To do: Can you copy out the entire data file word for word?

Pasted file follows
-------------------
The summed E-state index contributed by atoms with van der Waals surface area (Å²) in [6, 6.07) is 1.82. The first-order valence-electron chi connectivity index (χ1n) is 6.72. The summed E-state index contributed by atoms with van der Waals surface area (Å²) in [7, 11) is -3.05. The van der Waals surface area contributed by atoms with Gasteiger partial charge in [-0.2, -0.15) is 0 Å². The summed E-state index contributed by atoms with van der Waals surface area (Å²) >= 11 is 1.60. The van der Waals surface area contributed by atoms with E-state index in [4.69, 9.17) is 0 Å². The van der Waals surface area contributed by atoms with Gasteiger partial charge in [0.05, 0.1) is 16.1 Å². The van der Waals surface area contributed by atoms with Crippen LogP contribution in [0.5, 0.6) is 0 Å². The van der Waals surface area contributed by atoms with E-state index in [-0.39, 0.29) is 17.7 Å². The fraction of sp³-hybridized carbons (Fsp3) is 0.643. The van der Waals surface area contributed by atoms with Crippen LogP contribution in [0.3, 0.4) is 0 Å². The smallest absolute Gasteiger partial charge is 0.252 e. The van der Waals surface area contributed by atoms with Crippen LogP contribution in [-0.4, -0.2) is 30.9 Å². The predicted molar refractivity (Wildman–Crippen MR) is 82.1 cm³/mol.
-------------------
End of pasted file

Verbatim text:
The summed E-state index contributed by atoms with van der Waals surface area (Å²) in [6, 6.07) is 1.82. The first-order valence-electron chi connectivity index (χ1n) is 6.72. The summed E-state index contributed by atoms with van der Waals surface area (Å²) in [7, 11) is -3.05. The van der Waals surface area contributed by atoms with Gasteiger partial charge in [-0.2, -0.15) is 0 Å². The summed E-state index contributed by atoms with van der Waals surface area (Å²) >= 11 is 1.60. The van der Waals surface area contributed by atoms with E-state index in [4.69, 9.17) is 0 Å². The van der Waals surface area contributed by atoms with Gasteiger partial charge in [0.05, 0.1) is 16.1 Å². The van der Waals surface area contributed by atoms with Crippen LogP contribution in [0.5, 0.6) is 0 Å². The van der Waals surface area contributed by atoms with E-state index in [-0.39, 0.29) is 17.7 Å². The fraction of sp³-hybridized carbons (Fsp3) is 0.643. The van der Waals surface area contributed by atoms with Crippen LogP contribution in [0.3, 0.4) is 0 Å². The smallest absolute Gasteiger partial charge is 0.252 e. The van der Waals surface area contributed by atoms with Crippen LogP contribution in [-0.4, -0.2) is 30.9 Å². The predicted molar refractivity (Wildman–Crippen MR) is 82.1 cm³/mol.